Iraqi PM defends role of Iran-backed militias after top US diplomat calls for them to be expelled from the country.
The vice president of Iraq has accused President Emmanuel Macron of going against France’s constitution by interfering in foreign affairs after he called on Baghdad to disband Shia militias that proved crucial in the fight against ISIL.
Macron met Nechirvan Barzani, prime minister of the Kurdistan Regional Government (KRG), on Saturday in France.
Macron later called on the central government in Baghdad to dissolve the powerful militias – known as Hashd al-Shaabi, or Popular Mobilization Forces (PMF) – which have now been integrated into Iraq’s military.
Nouri al-Maliki, the Iraqi vice president, criticised Macron’s comments in a statement late on Sunday.
“France’s constitution calls for non-interference in other country’s internal affairs. We are baffled by the French president’s calls for dissolving the Hashd al-Shaabi, which is a legal and official institution in Iraq,” he said.
“We strongly reject this as interference in our domestic affairs. We reject the imposition of any other state’s will on the Iraqi government and people.”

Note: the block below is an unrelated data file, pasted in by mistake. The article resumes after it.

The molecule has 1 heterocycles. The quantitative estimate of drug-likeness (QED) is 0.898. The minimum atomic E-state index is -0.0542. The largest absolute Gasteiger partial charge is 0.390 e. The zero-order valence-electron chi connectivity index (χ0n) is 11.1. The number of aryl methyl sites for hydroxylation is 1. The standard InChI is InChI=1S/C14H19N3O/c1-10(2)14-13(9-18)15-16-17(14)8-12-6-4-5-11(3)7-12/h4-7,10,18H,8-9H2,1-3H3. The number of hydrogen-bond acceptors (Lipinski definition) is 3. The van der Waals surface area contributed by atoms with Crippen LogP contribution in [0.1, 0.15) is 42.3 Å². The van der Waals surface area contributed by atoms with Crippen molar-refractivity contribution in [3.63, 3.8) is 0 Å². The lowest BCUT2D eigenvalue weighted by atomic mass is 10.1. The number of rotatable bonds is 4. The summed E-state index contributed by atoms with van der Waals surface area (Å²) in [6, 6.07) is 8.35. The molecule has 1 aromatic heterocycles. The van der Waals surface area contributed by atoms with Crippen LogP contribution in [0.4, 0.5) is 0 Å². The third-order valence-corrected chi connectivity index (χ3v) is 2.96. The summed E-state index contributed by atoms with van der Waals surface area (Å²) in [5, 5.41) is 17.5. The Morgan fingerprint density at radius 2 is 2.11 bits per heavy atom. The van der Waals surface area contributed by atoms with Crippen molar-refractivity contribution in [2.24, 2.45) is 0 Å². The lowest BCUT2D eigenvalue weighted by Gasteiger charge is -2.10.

Hashd al-Shaabi played a major role in defeating the Islamic State of Iraq and the Levant (ISIL) after the armed group took over large expanses of the country in a rapid offensive in 2014.
ISIL has now been expelled from the major cities, including Iraq’s second largest, Mosul.
Macron’s statement was also denounced by the vice president of Iraq’s parliament, Humam Hammudi.
“We expect the international community, especially France, to show respect for the noble warriors, many of whom have perished in Iraq for the sake of world peace,” Hammudi said in a statement on Monday.
“The Daesh [ISIL] terrorist group would have stabbed France in the heart if it hadn’t been for the Hashd al-Shaabi.”
At a joint news conference in Paris with Iraqi Kurdish leaders, including Barzani, Macron called on Saturday for the demobilisation of all militias in Iraq that fought ISIL, also known as ISIS.
“France calls for a constructive national dialogue to engage in Iraq,” Macron said.
“Having a strong, reconciled, pluralistic Iraq which recognises each of its components is a condition for the immediate and medium-term stability.”
The central government in Baghdad has been in a dispute with the KRG since it held an independence referendum that resulted in a “yes” vote in September.
Iraqi forces backed by militias responded by seizing the oil-rich Kurdish-held city of Kirkuk in October along with other disputed territory.